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Growing number of trees bring more than environmental benefits to CLC campus

by Public Relations and Marketing | Published Aug 24, 2021

Most people understand trees are important to have in our world. At College of Lake County (CLC), an even deeper dive into the positive impact trees bring goes into the planting of them on campus.

In 2018, CLC was first named a Tree Campus USA by the Arbor Day Foundation, recognizing the college’s efforts to manage and expand its tree population. Now CLC renews its Tree Campus certification every year.

Arbor Day tree plantingPlanting trees around campus helps in creating a welcoming, healthy environment. This summer, 27 new trees were planted on campus.

“It’s something that’s been needed for a while,” said David Husemoller, CLC sustainability manager. “We want to drive beautification of the campus and highlight the environmental benefits of trees.”

Trees play an important role in climate change, being able to pull carbon dioxide out of the air and sink it into the ground. Home to more than 1,000 trees, CLC plants trees to not only help the environment, but also the students and staff.

“Along with aesthetics, trees have psychological benefits and make us feel better,” Husemoller said.

Having green spaces and more trees on campus, Husemoller said, helps students perform better. They can help to reduce stress, lower blood pressure and lower breathing and heart rate which improves student focus. This directly relates to student success.

“We don’t always associate trees with student health and success,” Husemoller said. “It doesn’t seem direct and can’t be measured with a test score.”

Another way the trees improve the quality of the campus is what they do to the temperature of the air around campus. They provide shade, which creates cooler outdoor spaces that are more comfortable to be in, but they also cool the air around them by simply being there.

Similar to how humans use perspiration to cool off their bodies, trees use a process called transpiration. Through this process, water released from the tree turns to vapor, cooling the air around it.

A good example of how helpful this can be on campus is the temperature in the parking lots. Trees around the edges can provide shade for cars, but with more trees, the temperature of the parking lot decreases.

Cars will be cooler, but cooler air around campus provides positive health benefits. Because of this, trees are typically planted in strategic locations like near benches or tables.

When planting, Husemoller says they elect to go for native species to prevent any damage done to the ecosystem.

“Native oak trees could host over a hundred of species of insects, and those insects could feed the birds,” Husemoller said. “An English oak, which isn’t native, could host only a few species, and that would make birds hunt farther away to feed their young with enough insects. Trees and insects have all evolved together, and nonnative trees can hurt the ecosystem.”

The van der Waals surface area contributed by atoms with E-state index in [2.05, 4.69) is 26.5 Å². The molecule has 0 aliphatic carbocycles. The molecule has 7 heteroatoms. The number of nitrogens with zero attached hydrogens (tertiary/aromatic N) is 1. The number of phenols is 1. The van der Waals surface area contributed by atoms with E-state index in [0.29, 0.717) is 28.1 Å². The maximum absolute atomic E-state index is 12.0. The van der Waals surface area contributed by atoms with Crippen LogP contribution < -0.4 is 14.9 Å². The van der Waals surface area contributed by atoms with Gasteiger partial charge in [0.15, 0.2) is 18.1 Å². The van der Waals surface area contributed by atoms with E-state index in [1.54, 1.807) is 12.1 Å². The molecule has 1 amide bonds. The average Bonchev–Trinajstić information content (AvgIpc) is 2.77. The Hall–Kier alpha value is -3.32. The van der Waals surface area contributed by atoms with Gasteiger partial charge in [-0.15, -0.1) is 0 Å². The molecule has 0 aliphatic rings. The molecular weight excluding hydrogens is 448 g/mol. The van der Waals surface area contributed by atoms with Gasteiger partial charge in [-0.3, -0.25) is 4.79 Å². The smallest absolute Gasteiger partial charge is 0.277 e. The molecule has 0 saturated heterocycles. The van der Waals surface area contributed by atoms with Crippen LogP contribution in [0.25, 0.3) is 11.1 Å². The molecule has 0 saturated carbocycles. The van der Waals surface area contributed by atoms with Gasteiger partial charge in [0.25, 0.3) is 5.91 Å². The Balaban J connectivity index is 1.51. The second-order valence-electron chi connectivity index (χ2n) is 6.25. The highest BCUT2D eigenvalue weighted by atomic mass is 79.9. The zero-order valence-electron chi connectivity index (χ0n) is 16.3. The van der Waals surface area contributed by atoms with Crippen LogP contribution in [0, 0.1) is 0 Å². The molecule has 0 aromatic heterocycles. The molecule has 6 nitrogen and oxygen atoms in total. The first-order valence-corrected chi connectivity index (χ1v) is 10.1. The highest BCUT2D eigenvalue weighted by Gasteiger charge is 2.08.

CLC’s long-term goal is to double the number of trees on campus, though it’s something that needs to be done incrementally because of the care each tree needs after planting to ensure it’s healthy and grows well.

“If we planted 100 trees, we wouldn’t have the staff and resources to nurture them,” Husemoller said. “We are going to do what we can successfully manage.”

Trees are planted on campus every year in April as a celebration of Arbor Day and Earth Week. The trees are planted by volunteers, many of whom are students, and it gives them a chance to learn about the trees simultaneously.

“Our role as an educational institution is to teach students,” Husemoller said. “If we hired an outside company to plant them all, the students would be missing out on the experience.”

Trees have also become valuable assets for the college. In a survey of all the trees on campus conducted by Bartlett Tree Experts, CLC’s trees are worth around $2.3 million, a number that grows as the trees do in size.

About College of Lake County

College of Lake County is a comprehensive community college committed to equitable high-quality education, cultural enrichment and partnerships to advance the diverse communities it serves in northeastern Illinois. Offered at three campuses in Grayslake, Vernon Hills and Waukegan or online, college classes are affordable and accessible to help each student achieve academic, career and personal goals. More than 70,000 students graduated with degrees and certificates since the college opened in 1969. College of Lake County is the only higher-education institution ranked among the top 15 best places to work in Illinois by Forbes and is a national leader in many areas, including sustainability and conservation.